"There's this misguided notion that things have gotten better each year for women in the business," said Dr. Martha M. Lauzen, a professor in the School of Communication at San Diego State University. "People outside of the business see someone who is very high-profile like Sofia Coppola and think it marks a big change. But the business remains a men's business."

Whale Rider's Keisha Castle-Hughes  
Whale Rider's Keisha Castle-Hughes

Lauzen leads a team that puts out a yearly survey on the status of women in the film industry. Called "The Celluloid Ceiling," the survey measures behind-the-scenes employment of women in the top 250 domestic grossing films of each year.

The most recent data, for 2002, shows that overall, women comprised 17 percent of executive producers, producers, directors, writers, cinematographers and editors working on the year's top 250 earners. That's down from 19 percent in 2001 and flat with 2000 figures. When you just focus on directors, the number of women goes down to 7 percent, up from 6 percent in 2001 and down from 11 percent in 2000.

The study also showed that films directed by women and men generated similar box office grosses, which speaks to an interesting contradiction: if money is key, why does the fact that women-directed films do just as well financially not enable more women to get hired for directing jobs?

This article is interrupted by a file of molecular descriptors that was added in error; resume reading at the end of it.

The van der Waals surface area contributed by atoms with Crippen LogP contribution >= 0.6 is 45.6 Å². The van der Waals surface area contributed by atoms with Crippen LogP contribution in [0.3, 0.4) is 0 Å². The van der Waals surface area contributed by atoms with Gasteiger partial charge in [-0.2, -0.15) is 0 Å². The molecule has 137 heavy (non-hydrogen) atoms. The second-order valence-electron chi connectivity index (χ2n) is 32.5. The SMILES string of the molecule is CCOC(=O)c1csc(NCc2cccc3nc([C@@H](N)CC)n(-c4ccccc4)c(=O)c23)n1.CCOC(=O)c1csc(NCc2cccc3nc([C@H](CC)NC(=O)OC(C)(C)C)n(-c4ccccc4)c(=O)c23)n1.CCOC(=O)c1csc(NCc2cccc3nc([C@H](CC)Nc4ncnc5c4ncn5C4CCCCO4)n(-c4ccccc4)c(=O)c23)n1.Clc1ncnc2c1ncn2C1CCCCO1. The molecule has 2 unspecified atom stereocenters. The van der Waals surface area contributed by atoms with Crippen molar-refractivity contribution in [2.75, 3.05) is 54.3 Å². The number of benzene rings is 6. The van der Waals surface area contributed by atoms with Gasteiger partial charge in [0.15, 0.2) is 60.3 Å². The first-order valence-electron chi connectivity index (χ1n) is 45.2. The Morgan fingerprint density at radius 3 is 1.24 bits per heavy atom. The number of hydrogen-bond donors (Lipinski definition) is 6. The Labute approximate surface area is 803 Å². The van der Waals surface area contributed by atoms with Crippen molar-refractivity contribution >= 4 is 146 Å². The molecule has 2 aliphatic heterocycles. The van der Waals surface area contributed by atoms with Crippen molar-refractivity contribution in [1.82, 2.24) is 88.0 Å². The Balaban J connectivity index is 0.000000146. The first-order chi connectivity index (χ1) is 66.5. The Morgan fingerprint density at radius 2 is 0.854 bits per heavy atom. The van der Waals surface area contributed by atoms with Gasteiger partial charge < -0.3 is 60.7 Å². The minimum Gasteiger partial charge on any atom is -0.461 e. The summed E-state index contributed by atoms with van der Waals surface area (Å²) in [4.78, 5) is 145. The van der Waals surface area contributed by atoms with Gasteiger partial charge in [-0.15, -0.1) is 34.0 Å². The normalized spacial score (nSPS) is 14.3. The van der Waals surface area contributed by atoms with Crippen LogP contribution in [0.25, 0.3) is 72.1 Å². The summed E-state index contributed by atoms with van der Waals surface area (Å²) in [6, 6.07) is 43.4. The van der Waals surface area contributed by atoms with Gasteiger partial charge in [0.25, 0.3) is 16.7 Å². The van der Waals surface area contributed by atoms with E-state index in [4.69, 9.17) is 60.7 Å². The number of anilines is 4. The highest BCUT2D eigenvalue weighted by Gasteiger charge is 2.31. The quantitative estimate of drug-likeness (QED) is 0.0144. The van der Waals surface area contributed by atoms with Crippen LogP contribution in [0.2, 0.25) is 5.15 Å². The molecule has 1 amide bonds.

"Perception is reality, and green -- money -- is the only color that matters," Lauzen said. "The perception is that women-directed films won't appeal to as broad an audience and won't make as much money."

Lost in Translation  
Lost in Translation

There are exceptions this year. For example, Diane Keaton's Best Actress-nominated performance in "Something's Gotta Give," directed by Hollywood veteran Nancy Meyers. However, with another $100 million-plus earning film under her belt, 2000's "What Women Want," Meyers is an exception to the rule.

But that film is not typical of the type of female-helmed Oscar contenders this year. More typical would be a low-budget film like Fine Line's "American Splendor," co-written and co-directed by Shari Springer Berman and Robert Pulcini and discovered initially at the 2003 Sundance film festival. "American Splendor" is vying for a Best Adapted Screenplay award.

Like "American Splendor," most of the women-directed films that are nominated for Oscars this year did not originate at big studios. And that's why their success will likely mean more to independent filmmakers than to traditional Hollywood.

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"Finding financing for films is, I think perhaps the biggest obstacle for women filmmakers," said Leslie Ann Coles, founding director and programmer of the Toronto-based Female Eye Film Festival, a three-year old festival that exclusively shows films written or directed by women.

"I would hope that the attention that these Oscar-nominated films get would bring more attention to women filmmakers in general, and to the fact that women make great directors," said Coles.

While that shift in perception is likely to occur, the experts say, whether Sofia Coppola's nomination -- and this year's spate of female-directed Oscar films -- brings change to the film industry in the short term seems unlikely.

"Changing Hollywood has been likened to turning around a battleship," Lauzen said. "It will happen eventually, but it takes a long time."  Top of page